Award-winning Algerian author and former military officer Yasmina Khadra has called out the hypocrisy of condemning the Charlie Hebdo shootings and demonising Islam as a result of terrorist attacks.
In an interview with Al Jazeera’s Jacky Rowland, Khadra pointed out that when 70 journalists were assassinated during the Algerian Civil War in the 1990s, the world did not stand in solidarity with Algeria, and world leaders did not gather together and condemn the violent attacks. When 12 people, including four cartoonists, were murdered at the Charlie Hebdo offices in Paris, however, there was an outpouring of condemnation and a demand for justice.
Referring to the
JeSuisCharlie slogan that emerged after the attack, Khadra said that as an Algerian, he did not have the right to Charlie. #
“I can only invite Charlie to join the rest of us because we were the first victims, and when Algeria lived through its tragedy, it was completely isolated from the world; no one was interested, and our heroes were passed off as assassins, as criminals,” he said.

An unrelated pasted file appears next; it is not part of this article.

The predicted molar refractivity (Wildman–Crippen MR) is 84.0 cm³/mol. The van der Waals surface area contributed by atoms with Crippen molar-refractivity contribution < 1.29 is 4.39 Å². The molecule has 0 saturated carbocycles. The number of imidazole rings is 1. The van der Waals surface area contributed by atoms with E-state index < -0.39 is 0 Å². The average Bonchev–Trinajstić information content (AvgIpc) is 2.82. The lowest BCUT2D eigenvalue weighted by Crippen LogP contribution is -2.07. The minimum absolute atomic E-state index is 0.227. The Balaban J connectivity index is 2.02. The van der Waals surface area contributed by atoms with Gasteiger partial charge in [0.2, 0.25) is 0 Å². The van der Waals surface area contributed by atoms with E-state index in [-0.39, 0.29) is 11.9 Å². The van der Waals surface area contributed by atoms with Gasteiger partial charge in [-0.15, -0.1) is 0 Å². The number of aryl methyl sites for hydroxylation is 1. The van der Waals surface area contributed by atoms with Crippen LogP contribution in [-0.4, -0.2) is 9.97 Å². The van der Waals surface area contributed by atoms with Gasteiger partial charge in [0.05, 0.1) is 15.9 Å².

Following the Charlie Hebdo attack, television mogul Rupert Murdoch tweeted that Muslims must apologise for them – implying that religious beliefs were the reason behind the attackers’ actions. But many people have pointed out that this view is prejudiced and some have argued that fetishising the religion of the policeman who died during the attack does the same thing.
Khadra also disapproves of the media’s focus on the attackers’ religion. He believes that so-called Islamic terrorist attacks must be isolated from the religion the terrorists claim to represent.
“The murderers were born in France; they were brought up in France; they are, to a certain extent, the children of France – they are not the children of Islam. A god doesn’t need to be defended by mortals. It’s God. How could He appoint mortals – venerable, miserable, poor beings – to defend him? We’re a little in the absurd. We’re living in absurdity at its most impure,” he said.
As an author who adopted pseudonym in order to avoid censorship while writing his books (Khadra outed himself as Mohammed Moulessehoul in 2001, but is still known by his pen name), Khadra understands that freedom of speech is a right that many hold dear to their hearts. However, he acknowledged that for those who believe, religion is also as sacred.
“Both are right to defend their values. But both are wrong to impose their values upon others,” he adds.
Watch the full interview below.
– Featured image: Supplied by Al Jazeera.